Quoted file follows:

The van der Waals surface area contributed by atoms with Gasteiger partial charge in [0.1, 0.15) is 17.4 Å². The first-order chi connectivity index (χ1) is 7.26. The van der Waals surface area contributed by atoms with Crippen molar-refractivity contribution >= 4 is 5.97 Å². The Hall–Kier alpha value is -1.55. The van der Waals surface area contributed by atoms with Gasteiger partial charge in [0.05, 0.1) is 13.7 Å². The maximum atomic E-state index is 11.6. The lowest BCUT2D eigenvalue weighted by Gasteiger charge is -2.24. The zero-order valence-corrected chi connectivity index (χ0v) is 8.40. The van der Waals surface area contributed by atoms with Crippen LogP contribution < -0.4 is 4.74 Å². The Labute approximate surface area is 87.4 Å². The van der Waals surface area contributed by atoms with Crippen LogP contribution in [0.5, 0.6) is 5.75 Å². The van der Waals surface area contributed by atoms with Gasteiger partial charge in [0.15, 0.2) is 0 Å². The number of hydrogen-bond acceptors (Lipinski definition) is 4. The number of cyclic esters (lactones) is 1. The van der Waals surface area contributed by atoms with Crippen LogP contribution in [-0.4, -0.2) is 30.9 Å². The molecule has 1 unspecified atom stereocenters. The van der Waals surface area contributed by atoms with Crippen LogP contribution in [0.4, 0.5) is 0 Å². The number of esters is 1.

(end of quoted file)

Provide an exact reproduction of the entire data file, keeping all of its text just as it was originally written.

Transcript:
The van der Waals surface area contributed by atoms with Gasteiger partial charge in [0.1, 0.15) is 17.4 Å². The first-order chi connectivity index (χ1) is 7.26. The van der Waals surface area contributed by atoms with Crippen molar-refractivity contribution >= 4 is 5.97 Å². The Hall–Kier alpha value is -1.55. The van der Waals surface area contributed by atoms with Gasteiger partial charge in [0.05, 0.1) is 13.7 Å². The maximum atomic E-state index is 11.6. The lowest BCUT2D eigenvalue weighted by Gasteiger charge is -2.24. The zero-order valence-corrected chi connectivity index (χ0v) is 8.40. The van der Waals surface area contributed by atoms with Crippen LogP contribution < -0.4 is 4.74 Å². The Labute approximate surface area is 87.4 Å². The van der Waals surface area contributed by atoms with Crippen LogP contribution in [0.5, 0.6) is 5.75 Å². The van der Waals surface area contributed by atoms with Gasteiger partial charge in [0.15, 0.2) is 0 Å². The number of hydrogen-bond acceptors (Lipinski definition) is 4. The number of cyclic esters (lactones) is 1. The van der Waals surface area contributed by atoms with Crippen LogP contribution in [-0.4, -0.2) is 30.9 Å². The molecule has 1 unspecified atom stereocenters. The van der Waals surface area contributed by atoms with Crippen LogP contribution in [0.4, 0.5) is 0 Å². The number of esters is 1.